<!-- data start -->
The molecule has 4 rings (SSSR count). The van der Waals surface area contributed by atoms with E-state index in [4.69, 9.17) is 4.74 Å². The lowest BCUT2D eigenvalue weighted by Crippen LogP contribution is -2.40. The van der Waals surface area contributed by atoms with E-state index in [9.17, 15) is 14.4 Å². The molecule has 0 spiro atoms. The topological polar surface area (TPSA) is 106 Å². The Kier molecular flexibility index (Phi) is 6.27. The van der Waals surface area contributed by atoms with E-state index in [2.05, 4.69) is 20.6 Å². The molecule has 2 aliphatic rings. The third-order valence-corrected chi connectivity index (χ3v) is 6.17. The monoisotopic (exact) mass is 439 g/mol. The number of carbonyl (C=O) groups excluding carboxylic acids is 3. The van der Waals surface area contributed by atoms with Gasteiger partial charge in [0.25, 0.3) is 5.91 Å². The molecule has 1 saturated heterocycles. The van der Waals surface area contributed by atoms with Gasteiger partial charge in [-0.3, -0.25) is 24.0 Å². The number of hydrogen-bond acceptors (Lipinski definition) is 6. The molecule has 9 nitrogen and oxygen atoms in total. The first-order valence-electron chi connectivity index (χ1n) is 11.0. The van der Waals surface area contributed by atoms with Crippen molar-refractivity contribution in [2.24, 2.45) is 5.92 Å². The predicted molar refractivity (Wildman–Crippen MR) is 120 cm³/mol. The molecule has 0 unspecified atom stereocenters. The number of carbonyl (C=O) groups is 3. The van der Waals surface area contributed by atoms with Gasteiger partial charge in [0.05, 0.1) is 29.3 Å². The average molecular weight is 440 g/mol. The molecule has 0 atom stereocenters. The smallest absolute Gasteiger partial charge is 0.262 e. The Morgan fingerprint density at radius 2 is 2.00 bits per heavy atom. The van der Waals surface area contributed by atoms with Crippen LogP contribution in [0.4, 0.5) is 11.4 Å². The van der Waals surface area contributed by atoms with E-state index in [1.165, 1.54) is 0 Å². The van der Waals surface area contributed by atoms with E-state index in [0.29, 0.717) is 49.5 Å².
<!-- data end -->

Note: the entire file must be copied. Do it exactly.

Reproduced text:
The molecule has 4 rings (SSSR count). The van der Waals surface area contributed by atoms with E-state index in [4.69, 9.17) is 4.74 Å². The lowest BCUT2D eigenvalue weighted by Crippen LogP contribution is -2.40. The van der Waals surface area contributed by atoms with E-state index in [9.17, 15) is 14.4 Å². The molecule has 0 spiro atoms. The topological polar surface area (TPSA) is 106 Å². The Kier molecular flexibility index (Phi) is 6.27. The van der Waals surface area contributed by atoms with E-state index in [2.05, 4.69) is 20.6 Å². The molecule has 2 aliphatic rings. The third-order valence-corrected chi connectivity index (χ3v) is 6.17. The monoisotopic (exact) mass is 439 g/mol. The number of carbonyl (C=O) groups excluding carboxylic acids is 3. The van der Waals surface area contributed by atoms with Gasteiger partial charge in [0.25, 0.3) is 5.91 Å². The molecule has 1 saturated heterocycles. The van der Waals surface area contributed by atoms with Gasteiger partial charge in [-0.3, -0.25) is 24.0 Å². The number of hydrogen-bond acceptors (Lipinski definition) is 6. The molecule has 9 nitrogen and oxygen atoms in total. The first-order valence-electron chi connectivity index (χ1n) is 11.0. The van der Waals surface area contributed by atoms with Crippen molar-refractivity contribution in [2.24, 2.45) is 5.92 Å². The predicted molar refractivity (Wildman–Crippen MR) is 120 cm³/mol. The molecule has 0 unspecified atom stereocenters. The number of carbonyl (C=O) groups is 3. The van der Waals surface area contributed by atoms with Gasteiger partial charge in [0.05, 0.1) is 29.3 Å². The average molecular weight is 440 g/mol. The molecule has 0 atom stereocenters. The smallest absolute Gasteiger partial charge is 0.262 e. The Morgan fingerprint density at radius 2 is 2.00 bits per heavy atom. The van der Waals surface area contributed by atoms with Crippen LogP contribution in [0.4, 0.5) is 11.4 Å². The van der Waals surface area contributed by atoms with E-state index in [1.165, 1.54) is 0 Å². The van der Waals surface area contributed by atoms with E-state index in [0.29, 0.717) is 49.5 Å².